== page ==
Carothers, Droms, J. Hanson, Klippert, Lyons, Parker, G. Peterson, Sanders, Spresser

Babarsky, Chiang, Domangue, Fisher, LePera, Marafino, Marrah, Sochacki, Ziegenfus

Kohn, Kuhn, Lee, Liu, Pruett, T. Taylor

Course Descriptions: Mathematics and Interscience Research |
---|

As a major in mathematics you can expect to use and build on the skills you have gained in previous courses in mathematics and in other areas: to think critically, to formulate and solve problems, and to communicate your solutions clearly, both orally and in writing. As the breadth of your knowledge of the subject grows, you will increase your understanding and appreciation of the fact that mathematics is truly a universal language whose creation and applications cut across all boundaries of race, class, culture and time. There also will be opportunities for you to experience the challenge and rewards of faculty-mentored research, individually or as a member of a team, as you investigate mathematical problems that extend beyond those normally encountered in the classroom. You will increase your abilities to prove theorems, understand complex structures and apply mathematics in many real-world settings. The senior-level courses in abstract algebra and advanced calculus will draw together many of the threads of the major and serve as an appropriate culmination of your study. The program you choose will make it possible for you to acquire strong preparation for graduate work or for professional applications in teaching, statistics, natural and social sciences, or other technical areas.

The Department of Mathematics offers the Bachelor of Arts and Bachelor of Science degrees with a major in mathematics. Minors are offered in mathematics and statistics.

Within the mathematics major, concentrations are available in computational and applied mathematics, pure mathematics and statistics. There is, in addition, a program for a major in mathematics that qualifies a student for initial teaching licensure.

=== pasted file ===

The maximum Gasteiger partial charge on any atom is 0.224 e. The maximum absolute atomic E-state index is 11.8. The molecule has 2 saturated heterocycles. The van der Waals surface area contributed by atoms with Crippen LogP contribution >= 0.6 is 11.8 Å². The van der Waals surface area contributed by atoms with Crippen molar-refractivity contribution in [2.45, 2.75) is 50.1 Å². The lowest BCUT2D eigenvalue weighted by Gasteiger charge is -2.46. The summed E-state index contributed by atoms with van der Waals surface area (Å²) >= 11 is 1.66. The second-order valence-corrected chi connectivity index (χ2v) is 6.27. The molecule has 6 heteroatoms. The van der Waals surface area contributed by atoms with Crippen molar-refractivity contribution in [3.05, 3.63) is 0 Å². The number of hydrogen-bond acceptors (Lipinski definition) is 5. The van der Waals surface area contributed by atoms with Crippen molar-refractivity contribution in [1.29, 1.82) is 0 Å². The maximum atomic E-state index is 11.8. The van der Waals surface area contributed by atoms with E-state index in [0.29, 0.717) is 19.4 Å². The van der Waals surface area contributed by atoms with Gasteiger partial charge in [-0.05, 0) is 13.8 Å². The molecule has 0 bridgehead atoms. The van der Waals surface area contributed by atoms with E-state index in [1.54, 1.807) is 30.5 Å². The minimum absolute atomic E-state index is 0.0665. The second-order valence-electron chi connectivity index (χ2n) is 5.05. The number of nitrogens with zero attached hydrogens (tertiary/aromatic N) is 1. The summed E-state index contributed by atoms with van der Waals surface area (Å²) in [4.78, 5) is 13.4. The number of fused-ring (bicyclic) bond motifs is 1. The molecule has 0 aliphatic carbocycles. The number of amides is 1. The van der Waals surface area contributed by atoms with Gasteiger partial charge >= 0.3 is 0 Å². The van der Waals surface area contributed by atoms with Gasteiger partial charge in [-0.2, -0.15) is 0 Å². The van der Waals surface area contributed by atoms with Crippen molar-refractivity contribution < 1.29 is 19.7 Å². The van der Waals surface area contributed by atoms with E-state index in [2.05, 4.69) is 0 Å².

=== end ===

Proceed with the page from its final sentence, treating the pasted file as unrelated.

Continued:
The department also recognizes the importance of providing courses for nonspecialists who need to make effective use of mathematics or statistics in their chosen careers. The university is an institutional/educational member of the American Mathematical Society, the American Statistical Association, the Mathematical Association of America, and the Society for Industrial and Applied Mathematics.

Students are strongly encouraged to participate in the numerous undergraduate research and individual and small group projects available in the department. Opportunities exist through the Center for Mathematical Modeling, the Office of Statistical Services, and through honors theses and independent studies with individual faculty mentors.

Majors in the department are expected to participate in assessment activities. Assessment information is used to assist faculty members in modifying curricula.

The first two years of introductory mathematics focus on differential and integral calculus. The studies of the last two years are devoted primarily to basic material in the fields of analysis, algebra, geometry, computing and statistics. The two parts of the program are distinguished by methods of presentation and content. The first two years lead gradually to appreciation of definitions and proofs, and to precision in mathematical language. The latter two years anchor basic mathematical concepts, results and methods, and increase knowledge of applications. Concentrations are available and encouraged in computational and applied mathematics, pure mathematics and statistics.

Students who want to teach mathematics at the secondary, middle school or early childhood level complete a major in mathematics, together with courses in education and related areas. It is necessary to be admitted to the teacher education program prior to enrolling in professional education courses. Students seeking licensure are encouraged to consult regularly with the appropriate program in the College of Education and Psychology.

Minimum requirements for a B.A. or B.S. degree with a major in mathematics are 43 credit hours in mathematics, as follows:

Credit | |||
---|---|---|---|

Requirements | Hours | ||

Liberal studies courses ^{1} | 41 | ||

MATH 236-237. Analytic Geometry and | 8 | ||